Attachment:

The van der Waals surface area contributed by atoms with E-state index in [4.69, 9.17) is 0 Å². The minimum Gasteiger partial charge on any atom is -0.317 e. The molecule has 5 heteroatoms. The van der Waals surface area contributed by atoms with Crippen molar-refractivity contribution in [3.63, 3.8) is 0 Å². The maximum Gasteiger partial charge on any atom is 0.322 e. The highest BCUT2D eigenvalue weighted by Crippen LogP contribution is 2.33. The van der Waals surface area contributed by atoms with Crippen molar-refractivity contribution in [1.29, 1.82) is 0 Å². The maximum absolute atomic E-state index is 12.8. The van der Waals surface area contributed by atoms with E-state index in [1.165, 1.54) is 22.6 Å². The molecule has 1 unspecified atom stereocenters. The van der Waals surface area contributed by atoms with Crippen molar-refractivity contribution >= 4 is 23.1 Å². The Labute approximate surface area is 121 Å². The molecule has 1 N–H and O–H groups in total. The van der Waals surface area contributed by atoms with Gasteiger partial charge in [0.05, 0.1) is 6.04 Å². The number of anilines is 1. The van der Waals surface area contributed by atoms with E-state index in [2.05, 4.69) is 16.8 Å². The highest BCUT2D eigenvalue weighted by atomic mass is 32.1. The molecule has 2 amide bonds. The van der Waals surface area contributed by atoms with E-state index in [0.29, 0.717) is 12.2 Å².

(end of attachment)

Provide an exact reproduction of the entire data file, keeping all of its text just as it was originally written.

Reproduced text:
The van der Waals surface area contributed by atoms with E-state index in [4.69, 9.17) is 0 Å². The minimum Gasteiger partial charge on any atom is -0.317 e. The molecule has 5 heteroatoms. The van der Waals surface area contributed by atoms with Crippen molar-refractivity contribution in [3.63, 3.8) is 0 Å². The maximum Gasteiger partial charge on any atom is 0.322 e. The highest BCUT2D eigenvalue weighted by Crippen LogP contribution is 2.33. The van der Waals surface area contributed by atoms with Crippen molar-refractivity contribution in [1.29, 1.82) is 0 Å². The maximum absolute atomic E-state index is 12.8. The van der Waals surface area contributed by atoms with E-state index in [1.165, 1.54) is 22.6 Å². The molecule has 1 unspecified atom stereocenters. The van der Waals surface area contributed by atoms with Crippen molar-refractivity contribution >= 4 is 23.1 Å². The Labute approximate surface area is 121 Å². The molecule has 1 N–H and O–H groups in total. The van der Waals surface area contributed by atoms with Gasteiger partial charge in [0.05, 0.1) is 6.04 Å². The number of anilines is 1. The van der Waals surface area contributed by atoms with E-state index in [2.05, 4.69) is 16.8 Å². The highest BCUT2D eigenvalue weighted by atomic mass is 32.1. The molecule has 2 amide bonds. The van der Waals surface area contributed by atoms with E-state index in [0.29, 0.717) is 12.2 Å².